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Past civilizations, especially the cultures of ancient Greece and China, compiled the earliest written pharmacological knowledge, identifying certain diseases and the recommended "prescriptions" for these ailments. It was not until thousands of years later that organized experiments in pharmacology began. Many credit Francois Magendie, an early 19th-century French physiologist, with the birth of experimental pharmacology. The research of Magendie and his student, Claude Bernard, on poisons such as strychnine and carbon monoxide, and on the use of curare as a muscle relaxant, helped to establish many of the principles of modern pharmacology. In 1847, a German, Rudolf Bucheim, started the first institute of pharmacology at the University of Dorpat, establishing the study of pharmacology as a singular discipline. A student of Bucheim, Oswald Schmiedeberg, became a professor of pharmacology and further passed on his knowledge to students from all over the world. One of these students, John Jacob Abel, is credited with bringing experimental pharmacology to the United States.

The medical achievements and discoveries of pharmacologists are numerous. Their work has helped in the development of antibiotics, anesthetics, vaccines, tranquilizers, vitamins, and many other substances in wide medical use today. Pharmacologists have been instrumental, for example, in the use of ether and other anesthetics that have modernized surgical procedures. Their research was used in the development of lifesaving drugs such as penicillin, tetanus, and polio vaccines, antimalaria drugs, and countless other compounds. In addition, pharmacologists have helped to develop drugs to treat heart disease, cancer, and psychiatric illnesses.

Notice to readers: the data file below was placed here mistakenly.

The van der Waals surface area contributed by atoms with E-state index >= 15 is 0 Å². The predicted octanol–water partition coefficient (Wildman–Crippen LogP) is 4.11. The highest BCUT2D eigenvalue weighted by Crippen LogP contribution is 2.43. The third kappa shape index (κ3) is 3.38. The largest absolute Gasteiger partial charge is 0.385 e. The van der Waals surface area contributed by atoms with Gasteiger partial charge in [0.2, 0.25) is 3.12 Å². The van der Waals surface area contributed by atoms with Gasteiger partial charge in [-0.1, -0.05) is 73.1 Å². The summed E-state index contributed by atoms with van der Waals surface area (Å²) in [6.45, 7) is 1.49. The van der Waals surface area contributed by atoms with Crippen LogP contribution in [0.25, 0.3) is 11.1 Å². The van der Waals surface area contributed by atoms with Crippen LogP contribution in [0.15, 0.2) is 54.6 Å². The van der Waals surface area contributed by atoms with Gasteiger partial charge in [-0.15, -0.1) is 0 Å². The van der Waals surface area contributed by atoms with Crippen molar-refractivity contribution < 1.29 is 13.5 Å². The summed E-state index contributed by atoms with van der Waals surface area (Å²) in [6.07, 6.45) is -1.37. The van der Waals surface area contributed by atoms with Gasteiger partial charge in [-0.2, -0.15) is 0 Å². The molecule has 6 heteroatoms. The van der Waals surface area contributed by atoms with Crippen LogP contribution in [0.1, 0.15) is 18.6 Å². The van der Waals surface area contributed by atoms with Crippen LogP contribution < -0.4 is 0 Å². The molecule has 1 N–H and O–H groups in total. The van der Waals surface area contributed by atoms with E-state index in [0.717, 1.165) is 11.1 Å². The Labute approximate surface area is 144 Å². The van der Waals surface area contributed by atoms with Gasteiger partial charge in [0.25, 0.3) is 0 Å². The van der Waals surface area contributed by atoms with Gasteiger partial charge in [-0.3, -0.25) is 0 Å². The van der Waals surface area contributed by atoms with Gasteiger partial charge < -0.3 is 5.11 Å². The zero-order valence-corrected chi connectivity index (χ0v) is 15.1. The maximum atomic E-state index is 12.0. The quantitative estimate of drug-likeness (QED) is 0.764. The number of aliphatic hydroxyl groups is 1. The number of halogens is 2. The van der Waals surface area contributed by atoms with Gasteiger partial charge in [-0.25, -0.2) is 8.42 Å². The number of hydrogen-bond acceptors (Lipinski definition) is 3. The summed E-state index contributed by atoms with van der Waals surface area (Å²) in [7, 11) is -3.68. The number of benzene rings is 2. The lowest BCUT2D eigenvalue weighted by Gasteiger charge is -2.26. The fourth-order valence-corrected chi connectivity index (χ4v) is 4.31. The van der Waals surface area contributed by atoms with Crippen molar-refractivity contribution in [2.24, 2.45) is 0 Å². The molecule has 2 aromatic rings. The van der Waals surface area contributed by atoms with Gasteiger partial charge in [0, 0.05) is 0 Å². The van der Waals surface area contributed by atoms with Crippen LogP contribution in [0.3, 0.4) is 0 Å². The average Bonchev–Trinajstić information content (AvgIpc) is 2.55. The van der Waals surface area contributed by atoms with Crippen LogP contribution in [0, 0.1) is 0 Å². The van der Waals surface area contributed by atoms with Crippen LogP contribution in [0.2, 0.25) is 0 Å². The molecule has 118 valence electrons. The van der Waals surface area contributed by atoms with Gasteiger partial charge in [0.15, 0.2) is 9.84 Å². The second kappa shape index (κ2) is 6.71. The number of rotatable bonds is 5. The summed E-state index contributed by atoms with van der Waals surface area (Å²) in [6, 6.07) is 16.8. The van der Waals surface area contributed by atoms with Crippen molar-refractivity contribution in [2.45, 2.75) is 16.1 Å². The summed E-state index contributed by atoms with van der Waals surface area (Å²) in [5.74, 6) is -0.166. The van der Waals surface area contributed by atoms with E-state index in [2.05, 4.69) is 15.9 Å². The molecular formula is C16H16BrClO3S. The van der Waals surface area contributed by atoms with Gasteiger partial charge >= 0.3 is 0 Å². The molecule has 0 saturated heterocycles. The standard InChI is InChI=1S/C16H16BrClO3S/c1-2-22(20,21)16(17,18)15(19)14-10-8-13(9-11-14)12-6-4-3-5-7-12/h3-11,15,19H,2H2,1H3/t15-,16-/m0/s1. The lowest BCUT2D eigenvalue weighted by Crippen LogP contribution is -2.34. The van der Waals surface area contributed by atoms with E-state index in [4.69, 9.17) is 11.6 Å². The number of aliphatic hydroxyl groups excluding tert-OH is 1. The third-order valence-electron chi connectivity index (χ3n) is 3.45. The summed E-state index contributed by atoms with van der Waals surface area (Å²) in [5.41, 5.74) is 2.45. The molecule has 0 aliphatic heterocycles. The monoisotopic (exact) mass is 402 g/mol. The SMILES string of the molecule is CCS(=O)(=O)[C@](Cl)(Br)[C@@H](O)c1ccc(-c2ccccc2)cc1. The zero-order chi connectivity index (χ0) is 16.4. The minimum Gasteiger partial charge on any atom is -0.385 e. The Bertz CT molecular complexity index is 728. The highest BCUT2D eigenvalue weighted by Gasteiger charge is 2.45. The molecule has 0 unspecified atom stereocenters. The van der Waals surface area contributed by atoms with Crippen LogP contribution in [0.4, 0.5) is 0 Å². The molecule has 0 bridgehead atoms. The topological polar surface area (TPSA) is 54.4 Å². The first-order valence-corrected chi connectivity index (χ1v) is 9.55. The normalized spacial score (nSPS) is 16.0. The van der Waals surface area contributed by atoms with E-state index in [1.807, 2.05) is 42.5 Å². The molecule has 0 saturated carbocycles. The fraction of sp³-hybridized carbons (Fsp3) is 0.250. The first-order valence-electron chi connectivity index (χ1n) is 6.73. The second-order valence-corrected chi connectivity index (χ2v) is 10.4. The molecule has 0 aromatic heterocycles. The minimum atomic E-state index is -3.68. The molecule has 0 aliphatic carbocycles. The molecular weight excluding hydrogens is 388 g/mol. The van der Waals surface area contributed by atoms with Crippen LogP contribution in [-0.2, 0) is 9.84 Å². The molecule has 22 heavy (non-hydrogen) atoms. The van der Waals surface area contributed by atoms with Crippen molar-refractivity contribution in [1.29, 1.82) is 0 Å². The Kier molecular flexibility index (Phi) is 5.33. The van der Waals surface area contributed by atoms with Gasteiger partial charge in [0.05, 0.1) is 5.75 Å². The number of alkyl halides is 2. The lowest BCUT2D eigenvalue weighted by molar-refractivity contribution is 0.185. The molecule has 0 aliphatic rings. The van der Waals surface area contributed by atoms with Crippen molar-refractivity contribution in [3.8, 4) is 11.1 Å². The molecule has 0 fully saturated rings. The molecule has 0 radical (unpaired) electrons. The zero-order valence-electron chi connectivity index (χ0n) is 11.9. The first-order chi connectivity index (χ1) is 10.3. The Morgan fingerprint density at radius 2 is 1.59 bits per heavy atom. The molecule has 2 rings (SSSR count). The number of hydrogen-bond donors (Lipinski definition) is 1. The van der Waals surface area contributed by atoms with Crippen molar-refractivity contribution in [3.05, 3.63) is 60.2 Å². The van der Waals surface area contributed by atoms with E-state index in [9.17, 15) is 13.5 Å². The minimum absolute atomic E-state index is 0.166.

With the scientific advances of the early 20th century, especially the introduction of antibacterial drugs into medicine, pharmacology gained recognition as a distinct discipline. Spurred by pharmacological research, the Food, Drug, and Cosmetic Act of 1938 was introduced, requiring rigorous studies of drugs before they could be marketed. Regulations continue today through the Food and Drug Administration.

Unlike early pharmacologists who were strictly devoted to developing new drugs, modern pharmacologists perform a much broader range of activities. They test pesticides for harmful reactions, identify poisons and their effects, analyze industrial pollutants, study food preservatives and colorings, and check other substances for their effects on the environment as well as on humans. Their research includes all aspects of modern molecular and cellular biology as well as effects of drugs in animals and humans.

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